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International HR Law

Top 4 mistakes US employers make when expanding into Canada

With the hot Toronto tech skills market and the favourable dollar exchange, US employers are increasingly looking north of the border to expand for new business and for new talent.  Here are four common mistakes US employers will want to avoid:

 

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Human factors influencing safety in the workplace

Safety is expensive, but an accident is even more costly. All organizations, all business owners, all managers, supervisors and workers in all workplaces need to understand the effect of work performed on the human body and how we influence the demands of the work we do through human interaction. Both of these things relate to the correlation between the worker and the demands of the work they do, known as ergonomics and human factors.

 

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Top 3 mistakes of executives upon termination

Whether a frontline employee on an hourly wage or a senior salaried executive with extensive and complicated variable compensation, there is an equally shared truth upon termination of employment:  it hurts, and you are now required to negotiate your termination package in the midst of emotional and financial turmoil.

 

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A Canadians with Disabilities Act would be great wouldn’t it?

Even before the ratification of the UN Convention on the Rights of Persons with Disabilities, there was real thought being put into the potential development of a Canadians with Disabilities Act. It began with the structuring of the International Day of Persons with Disabilities and has found its permanence with other large scale developments such as the development of UN policy and focus on the inclusion of people with disabilities.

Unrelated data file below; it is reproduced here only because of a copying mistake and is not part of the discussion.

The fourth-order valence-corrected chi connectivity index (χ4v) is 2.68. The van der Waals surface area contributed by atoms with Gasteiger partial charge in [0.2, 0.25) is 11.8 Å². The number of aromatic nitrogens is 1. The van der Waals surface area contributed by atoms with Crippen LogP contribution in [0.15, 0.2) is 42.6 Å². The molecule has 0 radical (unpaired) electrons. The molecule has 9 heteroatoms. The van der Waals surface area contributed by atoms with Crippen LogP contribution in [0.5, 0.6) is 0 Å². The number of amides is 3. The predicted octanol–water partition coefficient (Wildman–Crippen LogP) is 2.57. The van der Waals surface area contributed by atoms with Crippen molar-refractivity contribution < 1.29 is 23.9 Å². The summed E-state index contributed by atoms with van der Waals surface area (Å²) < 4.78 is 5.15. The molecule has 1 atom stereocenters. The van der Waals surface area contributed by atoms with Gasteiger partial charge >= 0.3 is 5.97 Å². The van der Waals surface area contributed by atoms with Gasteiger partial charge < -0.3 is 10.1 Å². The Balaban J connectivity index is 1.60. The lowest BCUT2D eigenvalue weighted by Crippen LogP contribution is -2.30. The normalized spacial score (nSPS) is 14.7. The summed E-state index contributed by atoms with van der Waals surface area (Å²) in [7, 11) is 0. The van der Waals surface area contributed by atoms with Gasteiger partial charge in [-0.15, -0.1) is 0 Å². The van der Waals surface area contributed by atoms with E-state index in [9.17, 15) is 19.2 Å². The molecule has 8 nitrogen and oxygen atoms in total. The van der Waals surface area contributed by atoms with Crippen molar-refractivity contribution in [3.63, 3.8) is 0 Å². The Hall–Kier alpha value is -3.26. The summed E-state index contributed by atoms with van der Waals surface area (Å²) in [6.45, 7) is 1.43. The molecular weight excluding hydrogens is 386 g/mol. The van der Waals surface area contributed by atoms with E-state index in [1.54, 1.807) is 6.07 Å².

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TFW program administrative monetary penalties for employer non-compliance

Background As was previously mentioned, Jason Kenney, Minister of Employment and Social Development, and Chris Alexander, Minister of Citizenship and Immigration, announced changes to Canada’s Temporary Foreign Worker (“TFW”) program on June 20, 2014.  Among these changes was a proposal to impose fines of up to $100,000 on employers who violated the TFW program.  The […]

 

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Multiculturalism Day in Canada

Did you know that the 1st nation to adopt ‘multiculturalism’ as an official policy was Canada?

 

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CIC issues expanded guidance on C12 specialized knowledge intra-company transferees

On June 9, 2014, Citizenship and Immigration Canada issued Operational Bulletin 575 (“OB 575”), which provides expanded guidance for intra-company transferee (“ICT”) work permits issued to specialized knowledge workers under the general ICT (C12) category. This guidance imposes a more rigorous definition of “specialized knowledge” as well as a mandatory wage requirement for some ICTs. However, OB 575 makes clear that this expanded guidance does not apply to specialized knowledge ICTs entering Canada pursuant to the North American Free Trade Agreement or to any future or current Free Trade Agreements.

 

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BC Labour Relations Board waters down Irving Pulp

drug testing

Employers are still wrestling with the consequences of the Supreme Court’s landmark decision on the random drug and alcohol testing of employees in Irving Pulp. While the initial reaction from arbitrators appears to suggest that Irving Pulp made the likelihood of such a program surviving a challenge minimal, a decision out of the British Columbia Labour Relations Board indicates that there may still be room in Canada for these sorts of programs.